James Gorman is right that investment banking is overstaffed and overpaid, as he told the Financial Times last week. But neither the Morgan Stanley boss nor his global peers have proven adept at taking action. Last year, total wages at securities firms that are members of the New York Stock Exchange and the average pay per employee in New York increased even as industry profit fell, according to a report this week from the state’s comptroller.

Oct 2, 2012
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Maybe Jamie Dimon wasn’t so clever with Bear

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By Antony Currie

The author is a Reuters Breakingviews columnist. The opinions expressed are his own.

Maybe Jamie Dimon wasn’t so clever with Bear Stearns after all. Back in March 2008, the JPMorgan chief executive looked pretty shrewd picking up the collapsed investment bank on the cheap, even after raising his offer five-fold to $10 a share. Dimon stuffed the Federal Reserve Bank of New York with $29 billion of Bear’s worst-looking mortgage assets. Not only did those securities wind up making money, but a new lawsuit filed by New York’s top lawman shows that JPMorgan didn’t cover all its bases.

Sep 19, 2012
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Goldman’s Mr. 25 Standard Deviation hard to follow

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By Antony Currie
The author is a Reuters Breakingviews columnist. The opinions expressed are his own.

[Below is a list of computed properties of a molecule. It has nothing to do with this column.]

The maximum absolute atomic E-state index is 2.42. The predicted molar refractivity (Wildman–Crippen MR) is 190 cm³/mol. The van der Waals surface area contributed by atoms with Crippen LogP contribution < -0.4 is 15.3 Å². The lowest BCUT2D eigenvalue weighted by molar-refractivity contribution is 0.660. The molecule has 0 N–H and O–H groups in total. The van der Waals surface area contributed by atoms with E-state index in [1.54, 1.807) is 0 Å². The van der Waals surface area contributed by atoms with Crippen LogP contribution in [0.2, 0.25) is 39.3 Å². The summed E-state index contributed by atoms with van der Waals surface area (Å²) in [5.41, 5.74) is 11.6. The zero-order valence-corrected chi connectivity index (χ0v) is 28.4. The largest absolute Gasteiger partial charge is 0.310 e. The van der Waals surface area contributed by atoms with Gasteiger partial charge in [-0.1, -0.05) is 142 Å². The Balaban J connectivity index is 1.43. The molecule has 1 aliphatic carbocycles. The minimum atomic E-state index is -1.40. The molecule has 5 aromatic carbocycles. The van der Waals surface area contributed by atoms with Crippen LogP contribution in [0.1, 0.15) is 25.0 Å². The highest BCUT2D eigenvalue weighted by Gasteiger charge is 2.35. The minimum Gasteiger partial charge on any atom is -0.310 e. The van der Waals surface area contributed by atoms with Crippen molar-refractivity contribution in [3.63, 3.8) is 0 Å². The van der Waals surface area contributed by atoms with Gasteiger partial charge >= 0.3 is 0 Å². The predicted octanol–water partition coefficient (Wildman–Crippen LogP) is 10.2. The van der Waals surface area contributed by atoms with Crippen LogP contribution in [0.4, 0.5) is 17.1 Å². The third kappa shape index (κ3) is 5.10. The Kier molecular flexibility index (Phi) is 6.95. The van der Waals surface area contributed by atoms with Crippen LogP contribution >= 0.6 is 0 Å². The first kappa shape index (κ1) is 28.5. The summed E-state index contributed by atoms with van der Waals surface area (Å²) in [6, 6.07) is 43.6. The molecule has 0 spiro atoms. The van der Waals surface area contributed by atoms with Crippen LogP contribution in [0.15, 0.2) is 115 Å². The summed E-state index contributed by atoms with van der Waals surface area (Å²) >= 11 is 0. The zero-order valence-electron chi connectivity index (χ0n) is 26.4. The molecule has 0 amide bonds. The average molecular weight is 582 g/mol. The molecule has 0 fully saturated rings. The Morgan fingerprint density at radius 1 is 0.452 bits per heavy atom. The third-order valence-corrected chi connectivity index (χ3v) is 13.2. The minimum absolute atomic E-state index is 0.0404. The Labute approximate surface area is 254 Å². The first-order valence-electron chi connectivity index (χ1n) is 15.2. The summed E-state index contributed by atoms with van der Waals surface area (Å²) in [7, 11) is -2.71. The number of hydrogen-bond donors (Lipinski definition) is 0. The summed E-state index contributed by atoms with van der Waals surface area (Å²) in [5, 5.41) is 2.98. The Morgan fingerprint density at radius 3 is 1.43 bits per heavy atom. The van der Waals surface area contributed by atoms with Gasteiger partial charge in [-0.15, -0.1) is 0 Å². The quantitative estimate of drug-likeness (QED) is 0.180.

Goldman Sachs’ Mr. 25 Standard Deviation was a Wall Street rarity. Despite an outlandish 2007 characterization of the crisis – “We were seeing things that were 25-standard deviation events, several days in a row” – that raised concerns he didn’t understand fat-tail risks, David Viniar played a big role saving his bank from the mortgage rout and was the blue-moon banker who succeeds as a chief financial officer. He’ll be a tough act to follow.

Sep 17, 2012
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U.S. Treasury stake not the millstone GM makes out

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By Antony Currie
The author is a Reuters Breakingviews columnist. The opinions expressed are his own.

General Motors’ Dan Akerson deserves an A for effort. The automaker’s chief executive and his colleagues reckon the U.S. government’s 26.5 percent ownership hurts the Motown manufacturer’s image and its ability to hire people. But it’s not the millstone they make out.

Aug 10, 2012
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Goldman takes 2 legal steps forward, 700 mln back

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By Antony Currie
The author is a Reuters Breakingviews columnist. The opinions expressed are his own.

It was a bittersweet Thursday for Goldman Sachs. The Wall Street powerhouse received a double dose of good news from Washington, a rare and welcome event for investors and Chief Executive Lloyd Blankfein. First, the Securities and Exchange Commission dropped an investigation into a pre-crisis, Goldman-arranged $1.3 billion mortgage bond deal. Second, the U.S. Department of Justice decided it wouldn’t file criminal charges over the now-infamous Abacus deal. Yet Goldman was also forced to concede its legal worries are far from over. 

Reserves stockpiled for litigation expenses jumped by a quarter, from $2.7 billion to $3.4 billion, between March and June. That’s a big leap given that the last time the SEC pursued Goldman – over the Abacus transaction – the settlement stung the bank for a cool $550 million. 

    • About Antony

      "Antony Currie has more than a decade of experience as a financial journalist, having worked with Euromoney since 1996, most recently as a U.S. editor. He has worked on assignments in the major financial centers of Europe and the U.S. and written stories on capital markets, global economies and the investment banking industry. He holds a bachelor's degree in German language and literature and a master's degree in politics and international relations from the University of Bristol."